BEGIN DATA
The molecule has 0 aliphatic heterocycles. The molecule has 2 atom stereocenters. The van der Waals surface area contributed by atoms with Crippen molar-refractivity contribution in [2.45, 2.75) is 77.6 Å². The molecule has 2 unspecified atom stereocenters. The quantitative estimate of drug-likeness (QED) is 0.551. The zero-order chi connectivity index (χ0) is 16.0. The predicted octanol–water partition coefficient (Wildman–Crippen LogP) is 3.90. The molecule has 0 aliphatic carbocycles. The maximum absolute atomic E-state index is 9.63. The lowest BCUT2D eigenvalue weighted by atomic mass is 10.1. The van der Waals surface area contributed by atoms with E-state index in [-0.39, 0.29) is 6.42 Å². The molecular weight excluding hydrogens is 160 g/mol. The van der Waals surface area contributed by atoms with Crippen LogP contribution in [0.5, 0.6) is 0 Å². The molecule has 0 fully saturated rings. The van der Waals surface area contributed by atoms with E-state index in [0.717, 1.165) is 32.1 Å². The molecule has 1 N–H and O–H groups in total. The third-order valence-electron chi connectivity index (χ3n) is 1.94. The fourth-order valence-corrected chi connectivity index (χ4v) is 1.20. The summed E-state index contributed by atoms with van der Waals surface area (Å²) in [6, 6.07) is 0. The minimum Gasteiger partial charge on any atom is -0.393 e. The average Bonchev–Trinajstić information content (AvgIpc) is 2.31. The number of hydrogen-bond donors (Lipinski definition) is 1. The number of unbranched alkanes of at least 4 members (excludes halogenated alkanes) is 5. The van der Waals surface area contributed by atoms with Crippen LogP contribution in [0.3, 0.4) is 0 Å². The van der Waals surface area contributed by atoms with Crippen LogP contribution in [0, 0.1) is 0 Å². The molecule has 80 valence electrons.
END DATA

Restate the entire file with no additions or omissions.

The molecule has 0 aliphatic heterocycles. The molecule has 2 atom stereocenters. The van der Waals surface area contributed by atoms with Crippen molar-refractivity contribution in [2.45, 2.75) is 77.6 Å². The molecule has 2 unspecified atom stereocenters. The quantitative estimate of drug-likeness (QED) is 0.551. The zero-order chi connectivity index (χ0) is 16.0. The predicted octanol–water partition coefficient (Wildman–Crippen LogP) is 3.90. The molecule has 0 aliphatic carbocycles. The maximum absolute atomic E-state index is 9.63. The lowest BCUT2D eigenvalue weighted by atomic mass is 10.1. The van der Waals surface area contributed by atoms with E-state index in [-0.39, 0.29) is 6.42 Å². The molecular weight excluding hydrogens is 160 g/mol. The van der Waals surface area contributed by atoms with Crippen LogP contribution in [0.5, 0.6) is 0 Å². The molecule has 0 fully saturated rings. The van der Waals surface area contributed by atoms with E-state index in [0.717, 1.165) is 32.1 Å². The molecule has 1 N–H and O–H groups in total. The third-order valence-electron chi connectivity index (χ3n) is 1.94. The fourth-order valence-corrected chi connectivity index (χ4v) is 1.20. The summed E-state index contributed by atoms with van der Waals surface area (Å²) in [6, 6.07) is 0. The minimum Gasteiger partial charge on any atom is -0.393 e. The average Bonchev–Trinajstić information content (AvgIpc) is 2.31. The number of hydrogen-bond donors (Lipinski definition) is 1. The number of unbranched alkanes of at least 4 members (excludes halogenated alkanes) is 5. The van der Waals surface area contributed by atoms with Crippen LogP contribution in [0.3, 0.4) is 0 Å². The van der Waals surface area contributed by atoms with Crippen LogP contribution in [0, 0.1) is 0 Å². The molecule has 80 valence electrons.